Figuring out your personal strategy is one of the big puzzles in Returnal, and the random nature of item, artefact and parasite drops means that you’ll start to look at each run as either experience gathering or a genuine attempt at battling the boss.  It can plateau at times and feel like it’s just too hard, then a few particular collectibles will turn up and suddenly the tables have turned and you’re much further than you thought you would be.  There are always enemies that will frustrate – particularly flying kamikaze ones that seem way too overpowered and always appear in big swarms – though Housemarque have largely got the balance right.  Key is not getting bogged down with dying.  Accept that at the start, and the game goes to great lengths to make sure you’ve got the message, and the frustrations will start to lift.  It’ll sound strange, but knowing others are dying frequently too helps.  If you’ve got friends playing it and the PS App, you’ll get notifications when and where they die.  You can even stumble across downed players and chose to avenge them which triggers and a tough battle that comes with some decent rewards.  Is it worth the risk though?  That question hangs over a lot of your actions.

At least repeat runs through the game means that you’re going to experience all of the next gen features fully.  The use of the DualSense controller is superb.  The haptic feedback denotes everything from rain falling to melee strikes; the adaptive triggers work brilliantly for aiming and alt-fire, as well as vibrating in time with the weapon fire; the inbuilt speaker builds atmosphere like you wouldn’t believe; and the 3D audio is excellent for positioning.  There’s a slight drawback with that last one where if you’ve got headphones on you won’t here what the controller speaker is doing, though if you’ve a surround sound setup you’ll get the joys of both at once.  Of course, Returnal is beautifully realised and the power of the PS5 have let the team create a fantastically smooth and responsive experience that’s littered with neat particle effects and detailed complex enemies.  The world building is excellent as well and the distinct biomes really give the impression of a desolate alien world ravaged by unknown events.  The icing on the cake is the SSD driven loading times which means you’re never left hanging around as Selene transitions from biome to biome, or recovers from failure to try again.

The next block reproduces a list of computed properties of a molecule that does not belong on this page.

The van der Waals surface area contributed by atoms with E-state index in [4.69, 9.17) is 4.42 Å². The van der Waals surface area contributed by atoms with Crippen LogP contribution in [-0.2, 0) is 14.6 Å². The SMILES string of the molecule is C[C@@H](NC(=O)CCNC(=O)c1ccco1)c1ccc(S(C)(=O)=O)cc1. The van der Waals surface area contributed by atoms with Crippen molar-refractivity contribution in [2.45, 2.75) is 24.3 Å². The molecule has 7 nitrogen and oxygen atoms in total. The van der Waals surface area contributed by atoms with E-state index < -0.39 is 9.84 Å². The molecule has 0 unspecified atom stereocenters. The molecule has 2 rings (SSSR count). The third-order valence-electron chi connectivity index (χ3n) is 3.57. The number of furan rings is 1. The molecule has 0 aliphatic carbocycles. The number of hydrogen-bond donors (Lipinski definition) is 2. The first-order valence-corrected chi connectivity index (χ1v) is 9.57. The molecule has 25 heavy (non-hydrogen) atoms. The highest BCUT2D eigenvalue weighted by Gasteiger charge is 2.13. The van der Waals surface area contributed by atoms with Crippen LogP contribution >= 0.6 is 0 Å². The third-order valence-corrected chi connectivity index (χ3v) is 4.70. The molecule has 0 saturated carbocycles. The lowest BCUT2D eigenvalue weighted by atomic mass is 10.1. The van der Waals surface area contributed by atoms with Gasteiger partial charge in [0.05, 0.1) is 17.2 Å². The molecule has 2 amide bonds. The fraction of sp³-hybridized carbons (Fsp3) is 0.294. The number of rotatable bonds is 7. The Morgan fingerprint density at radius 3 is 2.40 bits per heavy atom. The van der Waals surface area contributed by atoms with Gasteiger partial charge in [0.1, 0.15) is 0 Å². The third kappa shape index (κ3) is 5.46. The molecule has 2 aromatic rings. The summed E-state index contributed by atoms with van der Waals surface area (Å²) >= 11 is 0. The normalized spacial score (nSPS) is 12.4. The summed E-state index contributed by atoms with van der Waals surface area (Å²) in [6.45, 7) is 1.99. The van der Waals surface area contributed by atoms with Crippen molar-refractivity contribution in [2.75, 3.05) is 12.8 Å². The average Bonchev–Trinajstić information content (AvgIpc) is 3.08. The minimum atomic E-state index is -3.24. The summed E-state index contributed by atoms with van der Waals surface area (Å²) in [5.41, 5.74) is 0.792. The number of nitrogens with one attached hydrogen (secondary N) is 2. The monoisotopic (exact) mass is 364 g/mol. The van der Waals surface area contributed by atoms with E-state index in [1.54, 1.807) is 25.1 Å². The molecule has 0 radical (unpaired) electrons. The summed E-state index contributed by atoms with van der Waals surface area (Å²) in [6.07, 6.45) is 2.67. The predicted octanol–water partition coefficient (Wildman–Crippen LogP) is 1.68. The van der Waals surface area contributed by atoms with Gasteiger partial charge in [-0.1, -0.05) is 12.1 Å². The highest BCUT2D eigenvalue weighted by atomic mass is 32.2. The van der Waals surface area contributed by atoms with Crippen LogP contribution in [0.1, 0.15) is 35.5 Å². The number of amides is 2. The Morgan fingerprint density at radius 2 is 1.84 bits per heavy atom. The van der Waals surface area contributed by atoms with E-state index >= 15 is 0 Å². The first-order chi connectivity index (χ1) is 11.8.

The final question that needs answering is whether Returnal is a game that everyone can love, or is it just a bit too far away from the casual gaming space that would see it picked up in big numbers?  It’s an interesting one to tackle because the style of the game isn’t something I’d usually go for, yet I’ve found myself completely absorbed by it (and it’s similar for others in the team too).  There are levels of annoyance and some pieces of design that don’t sit right, like the continually mentioned lack of mid-run save for one, but that’s part and parcel of the mechanic.  If you buy into that then this is one of the most exciting and freshest feeling games you can play, and hopefully the low level of PS5 specific titles right now will send more people on Selene’s journey.  It’s tight, well defined and has an intriguing way of telling a story that transcends the genre it’s set in, and it deserves the recognition to reflect that.  Housemarque and Sony have taken a risk with Returnal and it’s definitely a reward for the players.

Returnal is available now exclusively on PS5 for around £70, but can be found cheaper with a bit of scouring.

The Verdict

9Amazing

The Good: Risk vs. reward nature | Tight controls | Compelling

The Bad: Elements of luck in pickups | Some standard enemies too frustrating | Roguelike will put some off

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Matt

Co-founder & Editor at Codec Moments

Gamer, F1 fanatic, amateur DJ (out of practice), MGS obsessed, tech geek.